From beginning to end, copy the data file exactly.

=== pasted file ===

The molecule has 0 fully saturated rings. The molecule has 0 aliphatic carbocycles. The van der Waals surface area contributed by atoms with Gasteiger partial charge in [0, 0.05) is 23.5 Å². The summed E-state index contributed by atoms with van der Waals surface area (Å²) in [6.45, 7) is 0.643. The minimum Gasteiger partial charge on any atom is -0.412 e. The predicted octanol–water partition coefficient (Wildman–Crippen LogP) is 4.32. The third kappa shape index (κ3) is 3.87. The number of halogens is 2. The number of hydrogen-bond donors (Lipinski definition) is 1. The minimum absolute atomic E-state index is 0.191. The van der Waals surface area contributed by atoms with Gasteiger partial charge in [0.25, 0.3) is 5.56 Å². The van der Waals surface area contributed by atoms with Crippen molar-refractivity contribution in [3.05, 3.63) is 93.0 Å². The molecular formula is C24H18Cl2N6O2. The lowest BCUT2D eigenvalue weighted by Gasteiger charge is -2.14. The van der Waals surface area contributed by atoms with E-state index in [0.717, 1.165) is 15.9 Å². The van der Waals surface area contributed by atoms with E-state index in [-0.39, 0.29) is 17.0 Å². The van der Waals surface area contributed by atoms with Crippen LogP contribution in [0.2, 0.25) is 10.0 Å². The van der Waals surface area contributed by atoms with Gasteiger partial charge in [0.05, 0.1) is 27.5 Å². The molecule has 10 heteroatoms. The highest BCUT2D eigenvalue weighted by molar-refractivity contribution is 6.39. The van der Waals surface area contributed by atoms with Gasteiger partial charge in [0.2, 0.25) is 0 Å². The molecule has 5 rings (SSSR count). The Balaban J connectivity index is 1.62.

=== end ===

The molecule has 0 fully saturated rings. The molecule has 0 aliphatic carbocycles. The van der Waals surface area contributed by atoms with Gasteiger partial charge in [0, 0.05) is 23.5 Å². The summed E-state index contributed by atoms with van der Waals surface area (Å²) in [6.45, 7) is 0.643. The minimum Gasteiger partial charge on any atom is -0.412 e. The predicted octanol–water partition coefficient (Wildman–Crippen LogP) is 4.32. The third kappa shape index (κ3) is 3.87. The number of halogens is 2. The number of hydrogen-bond donors (Lipinski definition) is 1. The minimum absolute atomic E-state index is 0.191. The van der Waals surface area contributed by atoms with Gasteiger partial charge in [0.25, 0.3) is 5.56 Å². The van der Waals surface area contributed by atoms with Crippen molar-refractivity contribution in [3.05, 3.63) is 93.0 Å². The molecular formula is C24H18Cl2N6O2. The lowest BCUT2D eigenvalue weighted by Gasteiger charge is -2.14. The van der Waals surface area contributed by atoms with E-state index in [0.717, 1.165) is 15.9 Å². The van der Waals surface area contributed by atoms with E-state index in [-0.39, 0.29) is 17.0 Å². The van der Waals surface area contributed by atoms with Crippen LogP contribution in [0.2, 0.25) is 10.0 Å². The van der Waals surface area contributed by atoms with Gasteiger partial charge in [0.05, 0.1) is 27.5 Å². The molecule has 10 heteroatoms. The highest BCUT2D eigenvalue weighted by molar-refractivity contribution is 6.39. The van der Waals surface area contributed by atoms with Gasteiger partial charge in [0.2, 0.25) is 0 Å². The molecule has 5 rings (SSSR count). The Balaban J connectivity index is 1.62.